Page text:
RacingOdds and Sods

Trickle down economics in Racing not working for the majority

Official instinct to focus on upping prize money overlooks where public funding could be better used

The technical description is Keynesian supply side economics. It is better known as the trickle-down effect, and it constitutes much of Irish racing’s financial model.

JK Galbraith even came up with an equine variation on the theme, his famous horse and sparrow theory – “If you feed the horse enough oats, some will pass through to the road for the sparrows.”

The problem with the theory though is that it doesn’t really work. Most economic wonks regard it as the reason why the global economy is in the tank with tiny elites getting richer and leaving everyone else to peck for comparative crumbs. Racing’s parish underlines the point.

Backed by the sport’s richest owners, Willie Mullins, Gordon Elliott, and Henry de Bromhead exert such a grip at almost every level of the top-heavy jumps game that even the flat has turned into a more viable option for some of their competitors.


Nevertheless, it has resulted in unprecedented dominance for Irish-trained horses, including at the Cheltenham festival, along with repeated assurances that it is prizemoney levels that encourage the most powerful owners to have horses here.

It is hardly headline news that the most successful trainers, owners, and jockeys beat the prizemoney drum so vigorously. They are after all the ones benefiting most from it. But the lopsided reality remains that so many of their rivals are left scrambling for leftovers.

There’s also the problem of how rich owners hoovering up public money isn’t a very good look.

A couple of months ago, the People Before Profit TD Paul Murphy made great play of how €42 million of public money was paid out in prizemoney last year, pointing to how much of it went to hugely wealthy owners such as John Magnier, JP McManus and Michael O’Leary.

In headline terms it was an open goal. With the economy creaking and the health service gasping, Murphy’s outrage got lapped up, hardly surprising as forking out millions to billionaire horse owners rather than nurses and guards is a hard sell in the court of popular opinion.

Still, you don’t have to be any kind of after-the-fox Tory to recognise Murphy’s argument as simplistic.

Whether you paint Government support in terms of being a subsidy or a stimulus, horse racing here remains an international success story worth up to €2 billion overall with thousands of jobs tied up in it.

The political orthodoxy remains, for the moment, that the €72.8 million racing gets this year is a value bet.

The more pertinent prize money question is how effectively the model works. No one can argue this rising tide has raised all boats. And, on the back of such significant State investment, racing needs to operate more strategically than simply upping purse value levels at every opportunity.

This year prizemoney in Ireland is at a record €68.6 million. Horse Racing Ireland will contribute 62 per cent of that. It is €1.7 million more than the previous 2019 record. This is a sport with no shortage of sectors where €1.7 million could make a much more obvious and effective impact.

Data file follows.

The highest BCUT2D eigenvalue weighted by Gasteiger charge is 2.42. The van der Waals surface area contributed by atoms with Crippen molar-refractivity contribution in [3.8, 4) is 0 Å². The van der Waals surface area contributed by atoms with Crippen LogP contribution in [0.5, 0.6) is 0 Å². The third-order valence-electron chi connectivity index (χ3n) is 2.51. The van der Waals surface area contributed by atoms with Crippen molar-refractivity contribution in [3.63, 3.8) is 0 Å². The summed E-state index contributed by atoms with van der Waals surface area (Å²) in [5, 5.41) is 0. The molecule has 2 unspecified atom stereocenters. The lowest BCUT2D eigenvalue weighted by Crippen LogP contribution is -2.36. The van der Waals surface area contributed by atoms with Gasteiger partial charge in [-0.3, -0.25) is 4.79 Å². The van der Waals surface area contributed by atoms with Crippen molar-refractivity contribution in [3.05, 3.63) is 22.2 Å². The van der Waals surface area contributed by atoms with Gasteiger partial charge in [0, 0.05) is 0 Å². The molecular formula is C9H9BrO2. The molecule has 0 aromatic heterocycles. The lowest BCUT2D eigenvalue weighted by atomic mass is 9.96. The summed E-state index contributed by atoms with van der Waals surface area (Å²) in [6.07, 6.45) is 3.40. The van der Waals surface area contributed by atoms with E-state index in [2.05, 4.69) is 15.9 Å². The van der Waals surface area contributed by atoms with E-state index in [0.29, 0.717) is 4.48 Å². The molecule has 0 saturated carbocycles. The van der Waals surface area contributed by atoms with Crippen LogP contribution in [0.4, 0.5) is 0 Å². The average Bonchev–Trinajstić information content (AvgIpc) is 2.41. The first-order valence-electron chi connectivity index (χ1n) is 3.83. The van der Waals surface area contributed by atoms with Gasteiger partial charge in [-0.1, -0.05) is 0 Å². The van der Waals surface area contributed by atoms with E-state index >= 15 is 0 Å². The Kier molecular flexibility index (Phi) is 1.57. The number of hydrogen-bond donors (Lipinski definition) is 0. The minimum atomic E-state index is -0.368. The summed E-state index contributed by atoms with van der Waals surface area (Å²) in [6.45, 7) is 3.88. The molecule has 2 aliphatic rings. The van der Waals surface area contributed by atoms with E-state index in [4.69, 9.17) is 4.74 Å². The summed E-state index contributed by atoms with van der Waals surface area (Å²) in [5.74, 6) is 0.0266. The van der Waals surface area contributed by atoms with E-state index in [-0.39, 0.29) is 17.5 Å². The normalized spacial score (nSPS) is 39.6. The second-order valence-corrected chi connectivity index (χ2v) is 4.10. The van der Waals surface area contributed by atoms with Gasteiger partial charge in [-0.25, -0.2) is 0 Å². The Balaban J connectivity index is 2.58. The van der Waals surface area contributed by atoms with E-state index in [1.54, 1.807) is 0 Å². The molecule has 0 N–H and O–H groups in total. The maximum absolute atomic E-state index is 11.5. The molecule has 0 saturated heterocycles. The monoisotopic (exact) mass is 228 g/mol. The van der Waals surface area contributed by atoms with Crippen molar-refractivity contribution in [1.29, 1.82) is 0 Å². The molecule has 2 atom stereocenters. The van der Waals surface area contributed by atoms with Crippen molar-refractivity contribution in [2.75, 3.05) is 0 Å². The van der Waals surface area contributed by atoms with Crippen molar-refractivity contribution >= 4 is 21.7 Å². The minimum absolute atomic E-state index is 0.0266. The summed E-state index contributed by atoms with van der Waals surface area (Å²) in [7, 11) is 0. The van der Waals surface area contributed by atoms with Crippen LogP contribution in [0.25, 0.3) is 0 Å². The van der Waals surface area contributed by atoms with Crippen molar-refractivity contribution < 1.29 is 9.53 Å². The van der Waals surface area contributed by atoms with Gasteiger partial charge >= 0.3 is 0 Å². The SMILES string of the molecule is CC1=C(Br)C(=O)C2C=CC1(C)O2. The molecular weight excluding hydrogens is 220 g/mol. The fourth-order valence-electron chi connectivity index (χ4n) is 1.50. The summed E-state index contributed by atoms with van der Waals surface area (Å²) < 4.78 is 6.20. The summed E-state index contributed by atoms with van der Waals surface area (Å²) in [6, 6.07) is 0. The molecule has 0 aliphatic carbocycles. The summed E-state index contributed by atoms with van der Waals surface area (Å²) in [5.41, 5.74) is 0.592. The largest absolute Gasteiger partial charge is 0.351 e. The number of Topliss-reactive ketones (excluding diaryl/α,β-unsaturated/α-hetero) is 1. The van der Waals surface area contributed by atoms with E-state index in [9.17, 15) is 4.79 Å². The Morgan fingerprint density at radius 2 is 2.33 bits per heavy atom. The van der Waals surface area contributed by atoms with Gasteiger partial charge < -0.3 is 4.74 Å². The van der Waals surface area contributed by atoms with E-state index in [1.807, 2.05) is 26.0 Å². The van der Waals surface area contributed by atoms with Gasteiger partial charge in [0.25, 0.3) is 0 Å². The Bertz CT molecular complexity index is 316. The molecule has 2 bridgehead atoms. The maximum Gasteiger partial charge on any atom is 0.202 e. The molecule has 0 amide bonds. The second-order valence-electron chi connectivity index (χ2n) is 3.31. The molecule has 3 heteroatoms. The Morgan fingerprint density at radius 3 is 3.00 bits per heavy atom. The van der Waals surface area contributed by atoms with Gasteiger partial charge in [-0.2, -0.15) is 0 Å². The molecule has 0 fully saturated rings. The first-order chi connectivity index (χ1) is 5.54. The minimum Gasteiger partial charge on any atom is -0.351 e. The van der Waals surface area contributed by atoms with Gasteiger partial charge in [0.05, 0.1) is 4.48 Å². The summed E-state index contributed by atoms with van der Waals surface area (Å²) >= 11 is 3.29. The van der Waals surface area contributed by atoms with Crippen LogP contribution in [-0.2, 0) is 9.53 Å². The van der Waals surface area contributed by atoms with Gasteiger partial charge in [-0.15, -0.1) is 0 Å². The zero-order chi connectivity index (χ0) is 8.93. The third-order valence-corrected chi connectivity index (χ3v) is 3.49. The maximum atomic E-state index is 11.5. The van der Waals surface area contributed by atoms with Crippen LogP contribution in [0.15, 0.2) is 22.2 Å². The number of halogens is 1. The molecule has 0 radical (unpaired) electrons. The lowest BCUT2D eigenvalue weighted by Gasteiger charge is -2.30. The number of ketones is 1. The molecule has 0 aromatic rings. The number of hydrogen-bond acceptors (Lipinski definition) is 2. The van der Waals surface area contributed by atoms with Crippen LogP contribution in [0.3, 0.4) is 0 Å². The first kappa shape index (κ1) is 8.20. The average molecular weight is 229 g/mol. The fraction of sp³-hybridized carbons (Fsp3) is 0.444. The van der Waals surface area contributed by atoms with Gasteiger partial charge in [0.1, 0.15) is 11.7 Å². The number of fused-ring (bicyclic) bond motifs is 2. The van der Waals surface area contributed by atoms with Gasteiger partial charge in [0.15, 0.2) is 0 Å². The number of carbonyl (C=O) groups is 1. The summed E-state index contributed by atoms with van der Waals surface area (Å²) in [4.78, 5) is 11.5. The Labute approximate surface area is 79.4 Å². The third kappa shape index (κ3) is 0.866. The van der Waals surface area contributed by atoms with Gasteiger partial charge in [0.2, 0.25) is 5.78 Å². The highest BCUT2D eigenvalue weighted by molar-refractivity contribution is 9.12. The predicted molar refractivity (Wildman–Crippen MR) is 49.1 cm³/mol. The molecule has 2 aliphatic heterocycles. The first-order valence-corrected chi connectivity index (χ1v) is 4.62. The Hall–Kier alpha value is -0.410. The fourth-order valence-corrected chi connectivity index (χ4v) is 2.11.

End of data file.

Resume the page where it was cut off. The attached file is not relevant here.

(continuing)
One relates to professional race-day stewarding and the discrepancy between a professional industry being largely policed by well-meaning but unaccountable amateurs. Paying and equipping a panel of centrally-based professional stewards would be an important signal of intent.

So would financing more and improved animal welfare schemes, particularly in relation to horses after their careers are over. Ensuring that racing is seen to do everything possible for the good of its central participants is increasingly going to be seen as an investment and not a cost.

A sport leaking spectators could also use extra resources to encourage people back racing through increased promotion, perhaps even including the option of subsidised admission and catering.

In comparison it’s hard to see what €1.7 million more in prize money actually delivers, no matter how many top professional trainers and jockeys make the case in favour. After all they have skin in the game.

Owners aren’t going to turn it down either. Michael O’Leary’s logic is that prize money covers his training fees. Yet it hasn’t stopped him dramatically cutting back on numbers in recent years because he’s basically not that bothered anymore.

It underlines a simple point about ownership. Anyone depending on prizemoney to own a horse probably shouldn’t have it. This is a luxury item. An industry is built around catering for it but whether you’re a sheikh or a syndicate, ownership is a financial indulgence, not a requirement.

Britain’s most successful trainer of all time, Mark Johnston, has repeatedly pointed out that most owners, given a choice between getting five grand for winning or 10 grand for finishing runner-up, will opt to win. They can afford for it not to be about the money.

Yet the default instinct move for racing’s authorities always seems to be blunt prizemoney increases that wind up not leaving very much for the game’s sparrows. Call such a system whatever you like, but it’s not working for the majority.

And those same authorities would do well to keep in in mind how political orthodoxies fluctuate.

Something for the weekend

A year ago, John McConnell won Doncaster’s Grade Two Hurdle with Mahler Mission. He’s back on Saturday (2.40) with GRAND SOIR. This dour stayer has won his last three races over three miles on good ground and gets those conditions again.

EL CAPITAINE (3.21) would be a poignant Fairyhouse winner on Saturday. Formerly trained by the late Andy Lynch, this will be a first runner for his son Michael. Based on a decent run at Leopardstown over Christmas he has good claims.